The answer is very clear! HD is the future. Intelligent and stimulating content is the key. The digital signage industry just better shake off this feigned complacency and move on up to meet the new standards.
          Last edited by TonyBoy; 04-17-2008, 12:43 AM.

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          • #6
            Well, as someone who does a lot of work with Consumer Electronics retailers, I can tell you that there is one digital signage application that literally requires HD and these days 1080P content.

            Digital Signage networks for demonstrating HDTV's. These days most every CE retailer has a networked based system for managing and distributing the content that plays on their in-store TV's. Most have migrated to at least 1080i over analog component video cables, and more and more are migrating to 1080p over HDMI.

            Back in 2001 when we first started dealing with HDTV's we were using $10,000 servers with Sencore ATSC cards, now we can use dedicated media players that are far better and just cost a few hundred bucks.

            Jason
            retailgeek.com

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            • #7
              HDMI distribution

              Thanks for that info. Its interesting that the retailers are using ATSC with video servers for displaying demoing HDTV performance. Clever.

              I am using a 8 port HDMI splitter which is essentially a HDMI distribution amp or HDMI splitter and can directly distribute HDMI from HDMI so standard HDMI sources such as Blu Ray players can be used instead of servers.



              Originally posted by retailgeek View Post
              Well, as someone who does a lot of work with Consumer Electronics retailers, I can tell you that there is one digital signage application that literally requires HD and these days 1080P content.

              Digital Signage networks for demonstrating HDTV's. These days most every CE retailer has a networked based system for managing and distributing the content that plays on their in-store TV's. Most have migrated to at least 1080i over analog component video cables, and more and more are migrating to 1080p over HDMI.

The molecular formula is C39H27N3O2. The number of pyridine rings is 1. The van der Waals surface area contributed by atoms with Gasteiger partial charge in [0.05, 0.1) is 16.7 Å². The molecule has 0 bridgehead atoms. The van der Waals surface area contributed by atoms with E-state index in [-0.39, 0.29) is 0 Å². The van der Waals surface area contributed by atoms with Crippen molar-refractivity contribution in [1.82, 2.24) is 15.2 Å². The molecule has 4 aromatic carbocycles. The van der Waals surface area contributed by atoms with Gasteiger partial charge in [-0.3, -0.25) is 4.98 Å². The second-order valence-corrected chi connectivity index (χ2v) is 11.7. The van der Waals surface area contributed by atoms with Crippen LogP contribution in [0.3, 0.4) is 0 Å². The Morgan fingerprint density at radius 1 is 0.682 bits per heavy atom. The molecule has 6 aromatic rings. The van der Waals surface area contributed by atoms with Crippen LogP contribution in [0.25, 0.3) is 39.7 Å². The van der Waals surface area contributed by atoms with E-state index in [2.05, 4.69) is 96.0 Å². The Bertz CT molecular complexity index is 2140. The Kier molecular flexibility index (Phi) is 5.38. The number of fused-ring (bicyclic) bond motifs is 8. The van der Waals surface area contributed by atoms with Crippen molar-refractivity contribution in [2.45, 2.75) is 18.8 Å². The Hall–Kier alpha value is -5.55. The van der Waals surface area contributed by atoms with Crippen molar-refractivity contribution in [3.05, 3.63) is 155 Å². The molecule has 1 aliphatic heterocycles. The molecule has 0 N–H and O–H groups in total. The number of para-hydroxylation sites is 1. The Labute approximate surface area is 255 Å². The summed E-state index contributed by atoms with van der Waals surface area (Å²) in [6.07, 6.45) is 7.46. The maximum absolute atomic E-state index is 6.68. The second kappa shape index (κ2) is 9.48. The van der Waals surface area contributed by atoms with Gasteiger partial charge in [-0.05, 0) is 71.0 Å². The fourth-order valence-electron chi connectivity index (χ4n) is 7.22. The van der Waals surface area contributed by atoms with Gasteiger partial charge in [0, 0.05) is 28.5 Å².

Back in 2001 when we first started dealing with HDTV's we were using $10,000 servers with Sencore ATSC cards, now we can use dedicated media players that are far better and just cost a few hundred bucks.

              Jason
              retailgeek.com

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              • #8
                Originally posted by cdanddvdpublisher View Post
                ... Considering that Congress is requiring all TV to be HD...
                No, Congress is requiring all TV to be "digital", not "HD". As someone who has installed many Digital Signage systems for both small an large businesses, HDTV is the standard. At any distance the image is clearer, sharper, and you're using computer graphics, that are better than HD quality to start with.

                We shoot and edit everything HD, our clients love it, and it makes a great impression on their target clients. Going SD at this point in time sells everyone short. We use Mac Mini's and inexpensive software, and the HD signal is handeled just fine.

                I see installing SDTV for digital signage as a step backwards. The overwhelming installed Digital Signage base today is HDTV. And the visual quality at ANY distance is dramaticlly better than an SD unit.
                Digital Media Instructor for
                Louisiana State University & Delgado College